trustee sales - Posted by tom hattori

Posted by JoeKaiser on June 19, 1999 at 18:01:14:

Dwayne, no biggie here. My point is only that trustee’s sales, as a rule, do not in fact need to be “published for a 3-4 week period prior to the actual sale.” Maybe that’s the way it works in your state, but it’s not exactly the way it works in my (or others, for that matter).


trustee sales - Posted by tom hattori

Posted by tom hattori on June 16, 1999 at 23:10:12:

how do one find out about trustee sales? appreciate any help


Re: trustee sales - Posted by Dwayne Frazier

Posted by Dwayne Frazier on June 17, 1999 at 16:46:45:

Trustee sales (foreclosure sales) by law must be advertised in a “paper of local circulation” for a period of three (3) consecutive weeks prior to the actual sale. Some small counties also post the sale in an area around the front of the courthouse itself.
Hope this helps.
Dwayne Frazier

Varies by State - Posted by MarkHOUTX

Posted by MarkHOUTX on June 17, 1999 at 23:13:03:

Dwayne, the legal procedures for foreclosures vary widely from one state to another. Are you aware of this? In Texas, a complete foreclosure occurs in 21 days, but in other states it can take 9 to 12 months to complete a foreclosure. The information you provided to Tom may not be correct for his state. I certainly am not an expert, I just wanted to let you know that you may have inadvertantly misinformed Tom - unless of course you know the state of Tom’s residence.

Re: Varies by State - Posted by Dwayne Frazier

Posted by Dwayne Frazier on June 18, 1999 at 07:58:57:

I am certainly aware that the foreclosure process does vary depending upon whether the state operates under a “trust deed” (a non-judicial foreclosure process) or a “mortgage” (a judicial foreclosure process). The state of Georgia is also unique as it operates under a “security deed”. In states where a mortgage instrument is used the process for foreclosure is judicial and is thus more expensive and time consuming (up to a year in some cases). In states where trust deeds are used the process is much simpler and quicker.
Each state has its’ own specific laws relating to redemption and ratification. Tom must investigate the rules of his state and county through his local county recorder’s office or sherfiff’s office. Extensive study is required if Tom does choose to pursue investment in this area as, while the rewards can be great, it can be quite risky.
Tom’s question related specifically to “trustee’s sales”. A trustee is only used in a trust deed process and thus only in states where trust deed instruments are used. I related my answer to his specific request concerning a trustee sale as opposed to a more complicated judicial sale where mortgage instruments are used (i.e. no trustee).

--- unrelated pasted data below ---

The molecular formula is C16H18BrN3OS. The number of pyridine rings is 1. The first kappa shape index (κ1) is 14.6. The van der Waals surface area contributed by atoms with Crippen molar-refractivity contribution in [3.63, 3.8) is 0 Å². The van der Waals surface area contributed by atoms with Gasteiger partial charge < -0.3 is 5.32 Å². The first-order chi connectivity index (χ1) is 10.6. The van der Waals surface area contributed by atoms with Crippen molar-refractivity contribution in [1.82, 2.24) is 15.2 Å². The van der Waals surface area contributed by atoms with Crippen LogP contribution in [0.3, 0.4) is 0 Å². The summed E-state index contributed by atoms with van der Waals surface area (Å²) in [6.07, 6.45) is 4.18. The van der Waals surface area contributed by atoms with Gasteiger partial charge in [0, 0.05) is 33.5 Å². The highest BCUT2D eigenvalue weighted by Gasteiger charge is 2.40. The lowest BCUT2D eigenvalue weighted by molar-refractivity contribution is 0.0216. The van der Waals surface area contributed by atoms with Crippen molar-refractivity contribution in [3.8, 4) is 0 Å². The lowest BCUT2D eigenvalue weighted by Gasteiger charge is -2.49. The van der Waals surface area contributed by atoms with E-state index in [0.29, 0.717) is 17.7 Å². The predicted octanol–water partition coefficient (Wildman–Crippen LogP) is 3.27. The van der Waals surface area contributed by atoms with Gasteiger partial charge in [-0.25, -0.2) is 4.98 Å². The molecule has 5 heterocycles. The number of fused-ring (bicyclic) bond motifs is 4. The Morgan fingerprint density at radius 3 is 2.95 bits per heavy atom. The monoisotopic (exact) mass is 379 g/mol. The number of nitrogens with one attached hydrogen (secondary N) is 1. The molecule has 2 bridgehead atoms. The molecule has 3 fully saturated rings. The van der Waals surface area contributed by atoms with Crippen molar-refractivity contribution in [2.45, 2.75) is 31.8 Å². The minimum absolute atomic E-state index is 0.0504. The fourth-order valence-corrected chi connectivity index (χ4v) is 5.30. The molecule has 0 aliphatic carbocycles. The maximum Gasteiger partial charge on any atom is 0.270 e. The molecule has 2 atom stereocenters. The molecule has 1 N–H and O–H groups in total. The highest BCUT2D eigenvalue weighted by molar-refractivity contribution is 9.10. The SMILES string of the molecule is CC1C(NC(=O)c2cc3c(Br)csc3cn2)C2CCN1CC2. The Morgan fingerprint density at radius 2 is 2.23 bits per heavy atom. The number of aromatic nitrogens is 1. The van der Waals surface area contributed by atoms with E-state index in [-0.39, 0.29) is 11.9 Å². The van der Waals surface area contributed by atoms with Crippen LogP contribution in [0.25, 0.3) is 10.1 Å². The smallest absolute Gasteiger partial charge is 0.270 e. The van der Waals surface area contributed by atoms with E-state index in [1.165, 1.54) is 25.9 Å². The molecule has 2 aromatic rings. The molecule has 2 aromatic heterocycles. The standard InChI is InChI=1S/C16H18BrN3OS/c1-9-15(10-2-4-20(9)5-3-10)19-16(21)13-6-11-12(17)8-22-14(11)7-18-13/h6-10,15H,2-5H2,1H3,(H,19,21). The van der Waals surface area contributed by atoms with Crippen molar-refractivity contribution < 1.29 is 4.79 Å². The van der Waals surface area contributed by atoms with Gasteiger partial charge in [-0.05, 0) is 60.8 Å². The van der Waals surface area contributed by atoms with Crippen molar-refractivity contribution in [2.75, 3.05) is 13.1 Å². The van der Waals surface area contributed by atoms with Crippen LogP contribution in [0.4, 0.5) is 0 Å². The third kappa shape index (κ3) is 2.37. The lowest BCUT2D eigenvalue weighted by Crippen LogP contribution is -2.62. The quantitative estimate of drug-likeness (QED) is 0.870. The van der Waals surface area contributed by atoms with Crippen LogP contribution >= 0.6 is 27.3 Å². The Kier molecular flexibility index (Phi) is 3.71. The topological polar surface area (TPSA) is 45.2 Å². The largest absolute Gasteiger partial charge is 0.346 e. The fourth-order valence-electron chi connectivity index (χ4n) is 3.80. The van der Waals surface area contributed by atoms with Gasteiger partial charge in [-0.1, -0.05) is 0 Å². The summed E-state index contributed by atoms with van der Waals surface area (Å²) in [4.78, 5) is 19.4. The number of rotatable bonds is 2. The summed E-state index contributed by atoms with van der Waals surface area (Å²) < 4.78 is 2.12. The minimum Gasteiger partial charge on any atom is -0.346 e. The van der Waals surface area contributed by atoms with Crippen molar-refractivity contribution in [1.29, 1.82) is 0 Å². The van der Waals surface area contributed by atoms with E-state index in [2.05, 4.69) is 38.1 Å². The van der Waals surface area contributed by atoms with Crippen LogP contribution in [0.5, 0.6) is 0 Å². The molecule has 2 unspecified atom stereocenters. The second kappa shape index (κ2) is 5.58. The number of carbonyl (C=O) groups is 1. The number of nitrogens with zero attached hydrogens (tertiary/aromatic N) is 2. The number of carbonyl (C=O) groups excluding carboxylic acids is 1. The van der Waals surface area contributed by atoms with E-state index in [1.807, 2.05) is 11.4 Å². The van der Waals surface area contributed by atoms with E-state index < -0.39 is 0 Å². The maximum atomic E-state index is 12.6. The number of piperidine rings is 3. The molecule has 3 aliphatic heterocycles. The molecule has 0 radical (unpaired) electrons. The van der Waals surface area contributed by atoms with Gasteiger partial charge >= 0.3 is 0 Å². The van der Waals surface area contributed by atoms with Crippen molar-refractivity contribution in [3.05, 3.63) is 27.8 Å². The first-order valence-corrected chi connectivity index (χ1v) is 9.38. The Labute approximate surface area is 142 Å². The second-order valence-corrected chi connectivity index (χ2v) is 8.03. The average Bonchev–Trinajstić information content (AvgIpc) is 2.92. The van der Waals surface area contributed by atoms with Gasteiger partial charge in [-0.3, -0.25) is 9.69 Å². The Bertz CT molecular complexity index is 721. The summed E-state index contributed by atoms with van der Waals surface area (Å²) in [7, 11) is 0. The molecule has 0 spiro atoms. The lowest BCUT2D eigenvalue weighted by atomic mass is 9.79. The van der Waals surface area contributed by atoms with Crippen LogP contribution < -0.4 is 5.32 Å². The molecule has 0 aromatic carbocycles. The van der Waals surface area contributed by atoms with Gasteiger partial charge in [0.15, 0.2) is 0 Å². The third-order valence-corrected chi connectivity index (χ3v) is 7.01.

I hope this is more clear for you Mark and I hope will be of benefit to Tom as well.
Dwayne Frazier

Re: Varies by State - Posted by Joe Kaiser

Posted by Joe Kaiser on June 19, 1999 at 15:00:09:

Dwayne . . . that’s the longest wrong answer I’ve seen in awhile, and you’ve left the impression you made in your original post, that trustee’s sales nationwide operate on some standard timeframe.

They don’t.

Every state that uses trustee’s sales has its own and often unique sale process, which includes timeframes and reinstatement requirements, etc. They’re all different so you’ll have to learn your particular state’s method of foreclosure before you decide to jump in with both feet.

Texas does trustee’s sales in 21 days and doesn’t record a thing. Doesn’t sound much like your earlier assessment of the trustee’s sale process.


Re: Varies by State - Posted by Dwayne Frazier

Posted by Dwayne Frazier on June 19, 1999 at 16:07:47:

I certainly did not intend to mislead Tom with my “long wrong answer”. I certainly respect your expertise in this area, Joe, and although I have not followed the foreclosure process for each individual state, I felt my comments to Tom did not specifically relate to any “blanket” procedure naionwide. I stressed in my last post the importance of consulting his local jurisdiction for their particular procedure.
The only specific mention I made related to Tom’s initial request of where to find out about trustee’s sales. I responded with what I felt to be accurate information, that being that trustees sales must be advertised publicly for a 3-4 week period prior to the actual sale. Maybe this is not a national policy for each deed of trust state. What is the answer?
I do not believe I made any specific reference toward the timeframe of trustee sales only to say that trustee sales are normally quicker and simpler than sales in mortgage states.
Again Joe I did not intend to provide such a “long wrong answer”. I do not intend to prolong this issue but I also don’t want to have the wrong information.
Please excuse the length of this response.
Dwayne Frazier